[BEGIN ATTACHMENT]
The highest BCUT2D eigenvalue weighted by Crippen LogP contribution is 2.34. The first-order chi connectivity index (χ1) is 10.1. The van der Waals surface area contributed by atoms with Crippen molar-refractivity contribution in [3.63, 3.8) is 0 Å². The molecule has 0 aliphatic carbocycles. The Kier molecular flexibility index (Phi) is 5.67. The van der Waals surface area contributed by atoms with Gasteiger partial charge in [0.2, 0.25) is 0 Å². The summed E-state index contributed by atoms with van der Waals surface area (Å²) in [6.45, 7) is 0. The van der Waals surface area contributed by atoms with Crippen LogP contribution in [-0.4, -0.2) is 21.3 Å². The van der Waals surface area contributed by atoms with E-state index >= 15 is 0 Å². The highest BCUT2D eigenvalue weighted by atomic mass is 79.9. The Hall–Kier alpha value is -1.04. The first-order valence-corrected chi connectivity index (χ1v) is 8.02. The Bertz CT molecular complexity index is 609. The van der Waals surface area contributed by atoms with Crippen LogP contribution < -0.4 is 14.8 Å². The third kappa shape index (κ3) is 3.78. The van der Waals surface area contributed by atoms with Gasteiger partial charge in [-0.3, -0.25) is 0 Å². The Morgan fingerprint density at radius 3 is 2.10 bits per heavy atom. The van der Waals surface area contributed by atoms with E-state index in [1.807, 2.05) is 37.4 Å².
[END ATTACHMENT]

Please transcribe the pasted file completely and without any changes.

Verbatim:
The highest BCUT2D eigenvalue weighted by Crippen LogP contribution is 2.34. The first-order chi connectivity index (χ1) is 10.1. The van der Waals surface area contributed by atoms with Crippen molar-refractivity contribution in [3.63, 3.8) is 0 Å². The molecule has 0 aliphatic carbocycles. The Kier molecular flexibility index (Phi) is 5.67. The van der Waals surface area contributed by atoms with Gasteiger partial charge in [0.2, 0.25) is 0 Å². The summed E-state index contributed by atoms with van der Waals surface area (Å²) in [6.45, 7) is 0. The van der Waals surface area contributed by atoms with Crippen LogP contribution in [-0.4, -0.2) is 21.3 Å². The van der Waals surface area contributed by atoms with E-state index >= 15 is 0 Å². The highest BCUT2D eigenvalue weighted by atomic mass is 79.9. The Hall–Kier alpha value is -1.04. The first-order valence-corrected chi connectivity index (χ1v) is 8.02. The Bertz CT molecular complexity index is 609. The van der Waals surface area contributed by atoms with Crippen LogP contribution < -0.4 is 14.8 Å². The third kappa shape index (κ3) is 3.78. The van der Waals surface area contributed by atoms with Gasteiger partial charge in [-0.3, -0.25) is 0 Å². The Morgan fingerprint density at radius 3 is 2.10 bits per heavy atom. The van der Waals surface area contributed by atoms with E-state index in [1.807, 2.05) is 37.4 Å².